Create simple effects or sophisticated sounds with Animate: a flexible and intuitive audio filter automation program.
If you haven't taken a look at Resamplr yet, I highly recommend doing so before checking out this post! It'll help put everything in context.
You've probably used "bass boost" or "equalizer" effects while playing a song. These effects are called "filters" in the audio realm. A filter is an audio effect that ducks or gains certain frequencies. For instance, a bass boost filter adds gain to lower (more bass-y) frequencies.
There are currently no applications that allow for creative filter design. Furthermore, those applications are difficult to animate or change over time.
I began sketching the idea for the filter application. I kept in mind goals and features when adding (or omitting) certain functionality.
Each logical section is segmented for easy identification and modification. The top left panel is a visual representation of the waveform. The top right panel allows the user to modify a filter. The bottom panel allows users to animate between filters.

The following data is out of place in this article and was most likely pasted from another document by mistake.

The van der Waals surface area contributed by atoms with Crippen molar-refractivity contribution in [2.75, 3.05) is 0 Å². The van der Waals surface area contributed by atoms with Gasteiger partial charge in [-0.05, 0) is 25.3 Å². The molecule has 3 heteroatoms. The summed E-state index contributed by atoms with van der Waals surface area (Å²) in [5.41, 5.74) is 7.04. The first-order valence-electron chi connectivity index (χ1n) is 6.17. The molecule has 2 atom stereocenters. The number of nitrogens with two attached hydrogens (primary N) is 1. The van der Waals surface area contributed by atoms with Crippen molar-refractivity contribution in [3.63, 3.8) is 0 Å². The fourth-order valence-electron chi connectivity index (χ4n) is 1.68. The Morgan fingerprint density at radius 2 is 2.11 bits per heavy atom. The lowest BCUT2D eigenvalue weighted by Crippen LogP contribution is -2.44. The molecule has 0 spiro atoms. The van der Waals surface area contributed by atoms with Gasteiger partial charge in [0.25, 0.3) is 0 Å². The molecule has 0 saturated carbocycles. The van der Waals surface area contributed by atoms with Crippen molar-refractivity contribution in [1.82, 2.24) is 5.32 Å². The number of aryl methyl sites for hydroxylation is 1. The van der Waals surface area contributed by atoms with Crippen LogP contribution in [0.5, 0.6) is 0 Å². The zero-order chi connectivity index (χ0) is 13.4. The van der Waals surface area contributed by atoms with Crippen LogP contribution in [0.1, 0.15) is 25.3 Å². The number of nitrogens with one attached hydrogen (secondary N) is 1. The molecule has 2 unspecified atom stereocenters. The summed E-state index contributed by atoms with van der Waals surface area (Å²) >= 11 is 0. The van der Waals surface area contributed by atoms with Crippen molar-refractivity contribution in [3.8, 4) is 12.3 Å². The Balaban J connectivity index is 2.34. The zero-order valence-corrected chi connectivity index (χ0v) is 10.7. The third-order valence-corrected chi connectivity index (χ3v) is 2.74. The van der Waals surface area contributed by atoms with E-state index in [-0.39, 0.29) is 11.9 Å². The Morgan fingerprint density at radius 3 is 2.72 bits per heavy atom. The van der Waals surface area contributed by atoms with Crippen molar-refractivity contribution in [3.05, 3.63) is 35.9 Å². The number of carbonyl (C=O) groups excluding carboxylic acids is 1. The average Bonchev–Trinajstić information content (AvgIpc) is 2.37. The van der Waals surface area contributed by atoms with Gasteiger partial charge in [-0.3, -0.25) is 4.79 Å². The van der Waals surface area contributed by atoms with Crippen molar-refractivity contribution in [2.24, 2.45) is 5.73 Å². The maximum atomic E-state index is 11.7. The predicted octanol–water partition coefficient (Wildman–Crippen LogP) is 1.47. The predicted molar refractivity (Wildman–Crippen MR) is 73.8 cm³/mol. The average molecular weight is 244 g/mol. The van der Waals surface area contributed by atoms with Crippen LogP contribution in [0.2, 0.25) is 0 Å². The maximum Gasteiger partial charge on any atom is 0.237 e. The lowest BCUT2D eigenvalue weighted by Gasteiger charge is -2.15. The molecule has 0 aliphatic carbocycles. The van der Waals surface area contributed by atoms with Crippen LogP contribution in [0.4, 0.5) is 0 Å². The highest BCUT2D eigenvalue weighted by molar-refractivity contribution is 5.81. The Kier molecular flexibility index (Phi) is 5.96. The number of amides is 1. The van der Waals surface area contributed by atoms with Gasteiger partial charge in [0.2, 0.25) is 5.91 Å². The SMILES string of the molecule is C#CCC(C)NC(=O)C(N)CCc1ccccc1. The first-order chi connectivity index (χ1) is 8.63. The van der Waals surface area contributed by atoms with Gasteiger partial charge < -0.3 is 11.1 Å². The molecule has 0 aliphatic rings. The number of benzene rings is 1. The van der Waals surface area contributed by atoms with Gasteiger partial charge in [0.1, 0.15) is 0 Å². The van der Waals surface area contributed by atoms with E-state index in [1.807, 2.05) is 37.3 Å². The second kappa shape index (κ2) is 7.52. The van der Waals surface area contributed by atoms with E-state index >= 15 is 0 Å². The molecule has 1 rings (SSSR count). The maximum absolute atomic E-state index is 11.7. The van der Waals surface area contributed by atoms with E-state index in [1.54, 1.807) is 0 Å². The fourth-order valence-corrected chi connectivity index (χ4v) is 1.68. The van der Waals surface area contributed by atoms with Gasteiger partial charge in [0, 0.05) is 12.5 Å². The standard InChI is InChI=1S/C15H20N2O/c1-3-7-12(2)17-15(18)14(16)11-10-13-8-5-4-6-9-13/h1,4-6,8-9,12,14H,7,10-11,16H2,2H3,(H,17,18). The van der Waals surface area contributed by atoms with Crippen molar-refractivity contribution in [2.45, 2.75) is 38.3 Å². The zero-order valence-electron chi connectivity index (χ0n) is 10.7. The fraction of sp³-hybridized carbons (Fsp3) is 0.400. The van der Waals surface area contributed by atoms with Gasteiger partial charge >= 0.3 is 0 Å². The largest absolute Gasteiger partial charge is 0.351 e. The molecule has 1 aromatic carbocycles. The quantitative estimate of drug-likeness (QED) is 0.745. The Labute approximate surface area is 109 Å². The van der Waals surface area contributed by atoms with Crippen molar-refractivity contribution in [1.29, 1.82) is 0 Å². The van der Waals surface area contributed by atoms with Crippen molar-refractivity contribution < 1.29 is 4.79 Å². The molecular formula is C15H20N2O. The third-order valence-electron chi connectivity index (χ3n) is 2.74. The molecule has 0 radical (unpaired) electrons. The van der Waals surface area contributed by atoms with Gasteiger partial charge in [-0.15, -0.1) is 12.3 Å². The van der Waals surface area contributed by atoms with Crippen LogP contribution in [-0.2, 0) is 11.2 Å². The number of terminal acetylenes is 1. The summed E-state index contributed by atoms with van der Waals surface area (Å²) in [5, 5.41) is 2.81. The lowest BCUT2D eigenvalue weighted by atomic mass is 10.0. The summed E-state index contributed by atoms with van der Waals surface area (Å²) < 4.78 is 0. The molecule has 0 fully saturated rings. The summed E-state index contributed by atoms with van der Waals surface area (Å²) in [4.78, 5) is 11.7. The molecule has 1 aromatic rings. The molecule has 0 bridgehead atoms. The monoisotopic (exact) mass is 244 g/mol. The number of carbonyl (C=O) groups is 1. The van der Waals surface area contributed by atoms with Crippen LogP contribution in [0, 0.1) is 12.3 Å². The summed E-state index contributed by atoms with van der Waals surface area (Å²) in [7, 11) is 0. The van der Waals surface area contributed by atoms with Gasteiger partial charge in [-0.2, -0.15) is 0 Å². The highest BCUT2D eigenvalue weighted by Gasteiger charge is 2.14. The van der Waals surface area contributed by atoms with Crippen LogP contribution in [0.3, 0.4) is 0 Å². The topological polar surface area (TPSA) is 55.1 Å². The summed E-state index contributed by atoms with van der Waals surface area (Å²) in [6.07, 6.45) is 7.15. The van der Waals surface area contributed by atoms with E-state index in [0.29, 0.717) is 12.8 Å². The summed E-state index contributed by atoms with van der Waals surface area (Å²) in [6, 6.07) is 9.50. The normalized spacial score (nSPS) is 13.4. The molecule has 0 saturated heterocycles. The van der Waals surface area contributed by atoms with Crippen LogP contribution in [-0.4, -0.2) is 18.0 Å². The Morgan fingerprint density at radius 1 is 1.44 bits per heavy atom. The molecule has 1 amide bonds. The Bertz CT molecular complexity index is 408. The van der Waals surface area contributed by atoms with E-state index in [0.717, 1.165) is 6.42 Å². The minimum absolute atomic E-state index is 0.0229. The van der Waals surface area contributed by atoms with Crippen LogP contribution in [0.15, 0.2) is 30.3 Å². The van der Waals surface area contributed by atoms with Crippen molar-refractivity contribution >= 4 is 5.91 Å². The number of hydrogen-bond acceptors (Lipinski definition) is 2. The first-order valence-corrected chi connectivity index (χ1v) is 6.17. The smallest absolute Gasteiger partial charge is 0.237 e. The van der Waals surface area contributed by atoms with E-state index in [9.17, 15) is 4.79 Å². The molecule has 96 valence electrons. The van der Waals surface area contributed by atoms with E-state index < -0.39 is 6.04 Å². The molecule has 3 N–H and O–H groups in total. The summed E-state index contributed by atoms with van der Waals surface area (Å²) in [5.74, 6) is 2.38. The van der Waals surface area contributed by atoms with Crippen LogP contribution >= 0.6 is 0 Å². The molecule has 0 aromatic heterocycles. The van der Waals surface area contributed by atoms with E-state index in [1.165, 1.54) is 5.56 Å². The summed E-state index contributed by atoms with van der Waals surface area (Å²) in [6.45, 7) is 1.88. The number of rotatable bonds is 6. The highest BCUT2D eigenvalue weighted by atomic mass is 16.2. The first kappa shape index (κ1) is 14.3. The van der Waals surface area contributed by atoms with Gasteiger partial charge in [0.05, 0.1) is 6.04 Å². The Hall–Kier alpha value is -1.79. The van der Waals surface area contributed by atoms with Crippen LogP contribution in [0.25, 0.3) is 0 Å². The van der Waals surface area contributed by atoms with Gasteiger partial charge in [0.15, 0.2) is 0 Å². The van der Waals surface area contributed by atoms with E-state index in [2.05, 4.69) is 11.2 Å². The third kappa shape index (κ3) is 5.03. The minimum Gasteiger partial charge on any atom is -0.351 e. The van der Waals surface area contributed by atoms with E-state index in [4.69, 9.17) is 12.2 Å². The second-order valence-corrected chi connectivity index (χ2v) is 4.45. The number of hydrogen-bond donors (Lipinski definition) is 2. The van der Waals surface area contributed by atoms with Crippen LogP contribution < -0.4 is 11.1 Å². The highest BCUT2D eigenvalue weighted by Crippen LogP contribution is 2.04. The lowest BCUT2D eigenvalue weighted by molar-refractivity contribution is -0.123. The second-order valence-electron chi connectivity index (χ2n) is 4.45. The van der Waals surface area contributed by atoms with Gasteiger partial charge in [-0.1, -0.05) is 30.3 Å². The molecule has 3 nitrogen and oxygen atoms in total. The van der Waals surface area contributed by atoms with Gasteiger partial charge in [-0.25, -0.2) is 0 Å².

Audio plugins are challenging because they require a design that leads the user with little explanation (as nobody wants to read 3 hours of documentation).
I keep a limited, indicative color palette that has great contrast. I have different shades and highlights of yellow as markers animation. Because color sometimes doesn't convey enough information, shape contrast is used. For instance, the "diamond" shape indicates a keyframe is present on the current frame. This is similar to programs such as After Effects and may be an affordance to some users.
Here, several colors are used to help users immediately identify UI components. A filled yellow indicates a control, and translucent purple displays a waveform of some sort.
Even though the elements are physically separated due to layout constraints, color coding allows the user to easily understand what parameter affects which node.